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Currently I am trying to figure out how I can add dynamic query string parameters to my sitemap navigation menu. For example, the user chooses the source and edition he wants to work with. I have a simple sitemap that creates navigational links but the parameters the user chose need to be passed in the query string. The default map looks like this:

<siteMapNode url="" title=""  description="" >
   <siteMapNode url="~/Image.aspx?location=Our Products" title="Our Products" description="Our Products" />
   <siteMapNode url="~/Headline.aspx?location=Our Authors" title="Our Authors"  description="Our Authors" />
</siteMapNode>

Now the links will need to have the parameters added dynamically depending on what was chosen by the user. For example:

<siteMapNode url="~/Image.aspx?location=Our Products&Source=12345&Edition=asdfff" title="Our Products"  description="Our Products" />
<siteMapNode url="~/Headline.aspx?location=Our Authors&Source=12345&Edition=asdfff" title="Our Authors"  description="Our Authors" />

Hopefully this is fairly clear. Let me know if anyone needs deeper explanation.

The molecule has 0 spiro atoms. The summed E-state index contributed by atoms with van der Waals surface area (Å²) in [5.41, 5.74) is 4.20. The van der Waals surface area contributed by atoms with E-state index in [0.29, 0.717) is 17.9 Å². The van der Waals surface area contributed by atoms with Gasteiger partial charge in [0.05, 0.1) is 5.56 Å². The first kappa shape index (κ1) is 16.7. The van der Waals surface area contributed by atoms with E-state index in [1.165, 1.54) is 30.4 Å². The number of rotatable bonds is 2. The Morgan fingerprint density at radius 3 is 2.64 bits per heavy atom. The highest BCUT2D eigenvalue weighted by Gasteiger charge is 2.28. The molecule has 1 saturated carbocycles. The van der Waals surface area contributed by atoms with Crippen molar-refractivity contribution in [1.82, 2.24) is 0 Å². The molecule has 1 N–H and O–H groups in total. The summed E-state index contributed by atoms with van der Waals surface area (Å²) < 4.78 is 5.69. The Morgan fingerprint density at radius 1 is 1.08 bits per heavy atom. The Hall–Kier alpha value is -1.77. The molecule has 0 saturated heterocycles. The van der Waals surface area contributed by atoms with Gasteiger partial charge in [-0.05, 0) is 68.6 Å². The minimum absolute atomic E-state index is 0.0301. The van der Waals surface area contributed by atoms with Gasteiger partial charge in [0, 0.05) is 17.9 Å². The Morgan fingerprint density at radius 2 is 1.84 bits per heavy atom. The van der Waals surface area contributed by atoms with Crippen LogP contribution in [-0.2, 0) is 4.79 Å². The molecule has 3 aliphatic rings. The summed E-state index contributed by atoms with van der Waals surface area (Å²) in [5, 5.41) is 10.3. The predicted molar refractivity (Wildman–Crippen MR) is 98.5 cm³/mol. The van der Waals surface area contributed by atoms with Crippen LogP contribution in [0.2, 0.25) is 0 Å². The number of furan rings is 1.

Thanks

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2 Answers

up vote 9 down vote accepted

Unfortunately, this is not supported by default. But you can implement the SiteMap.SiteMapResolve event in your Global.asax to catch such extended urls, and call SiteMapProvider.FindSiteMapNode with the correct url:

private void Application_Start(object sender, EventArgs e)
{
    SiteMap.SiteMapResolve += ResolveCustomNodes;
}

private SiteMapNode ResolveCustomNodes(object sender, SiteMapResolveEventArgs e)
{
    // catch ~/Image.aspx and ~/Headline.aspx
    if (e.Context.Request.AppRelativeCurrentExecutionFilePath.Equals(
        "~/Image.aspx", StringComparison.OrdinalIgnoreCase)
      || e.Context.Request.AppRelativeCurrentExecutionFilePath.Equals(
        "~/Headline.aspx", StringComparison.OrdinalIgnoreCase))
    {
        string location = context.Request.QueryString["location"];
        if (location != null) // ignore everything except location=
            return e.Provider.FindSiteMapNode(